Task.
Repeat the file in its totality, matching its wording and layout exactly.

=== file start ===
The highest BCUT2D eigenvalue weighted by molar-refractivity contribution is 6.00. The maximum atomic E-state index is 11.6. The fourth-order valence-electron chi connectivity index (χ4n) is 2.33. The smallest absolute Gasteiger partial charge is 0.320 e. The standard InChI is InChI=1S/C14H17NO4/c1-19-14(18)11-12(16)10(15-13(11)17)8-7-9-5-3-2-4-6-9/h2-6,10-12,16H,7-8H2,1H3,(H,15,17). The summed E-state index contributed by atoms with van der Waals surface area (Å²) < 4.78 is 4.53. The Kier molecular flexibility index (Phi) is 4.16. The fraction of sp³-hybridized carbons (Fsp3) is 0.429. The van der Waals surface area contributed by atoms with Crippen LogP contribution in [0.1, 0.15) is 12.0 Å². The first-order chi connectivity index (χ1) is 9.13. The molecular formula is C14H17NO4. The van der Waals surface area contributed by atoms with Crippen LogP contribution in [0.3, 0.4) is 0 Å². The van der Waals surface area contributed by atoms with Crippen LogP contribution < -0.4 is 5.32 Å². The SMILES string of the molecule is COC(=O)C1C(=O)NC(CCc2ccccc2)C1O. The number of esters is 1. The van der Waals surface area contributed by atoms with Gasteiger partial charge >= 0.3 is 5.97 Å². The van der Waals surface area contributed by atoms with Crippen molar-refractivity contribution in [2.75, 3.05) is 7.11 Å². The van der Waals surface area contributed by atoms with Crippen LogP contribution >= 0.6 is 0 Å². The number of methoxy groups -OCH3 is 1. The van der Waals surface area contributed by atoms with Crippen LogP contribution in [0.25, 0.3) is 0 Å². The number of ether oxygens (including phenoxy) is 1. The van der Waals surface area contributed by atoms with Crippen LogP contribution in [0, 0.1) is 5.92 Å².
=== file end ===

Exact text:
The highest BCUT2D eigenvalue weighted by molar-refractivity contribution is 6.00. The maximum atomic E-state index is 11.6. The fourth-order valence-electron chi connectivity index (χ4n) is 2.33. The smallest absolute Gasteiger partial charge is 0.320 e. The standard InChI is InChI=1S/C14H17NO4/c1-19-14(18)11-12(16)10(15-13(11)17)8-7-9-5-3-2-4-6-9/h2-6,10-12,16H,7-8H2,1H3,(H,15,17). The summed E-state index contributed by atoms with van der Waals surface area (Å²) < 4.78 is 4.53. The Kier molecular flexibility index (Phi) is 4.16. The fraction of sp³-hybridized carbons (Fsp3) is 0.429. The van der Waals surface area contributed by atoms with Crippen LogP contribution in [0.1, 0.15) is 12.0 Å². The first-order chi connectivity index (χ1) is 9.13. The molecular formula is C14H17NO4. The van der Waals surface area contributed by atoms with Crippen LogP contribution in [0.3, 0.4) is 0 Å². The van der Waals surface area contributed by atoms with Crippen LogP contribution < -0.4 is 5.32 Å². The SMILES string of the molecule is COC(=O)C1C(=O)NC(CCc2ccccc2)C1O. The number of esters is 1. The van der Waals surface area contributed by atoms with Gasteiger partial charge >= 0.3 is 5.97 Å². The van der Waals surface area contributed by atoms with Crippen molar-refractivity contribution in [2.75, 3.05) is 7.11 Å². The van der Waals surface area contributed by atoms with Crippen LogP contribution >= 0.6 is 0 Å². The number of methoxy groups -OCH3 is 1. The van der Waals surface area contributed by atoms with Crippen LogP contribution in [0.25, 0.3) is 0 Å². The number of ether oxygens (including phenoxy) is 1. The van der Waals surface area contributed by atoms with Crippen LogP contribution in [0, 0.1) is 5.92 Å².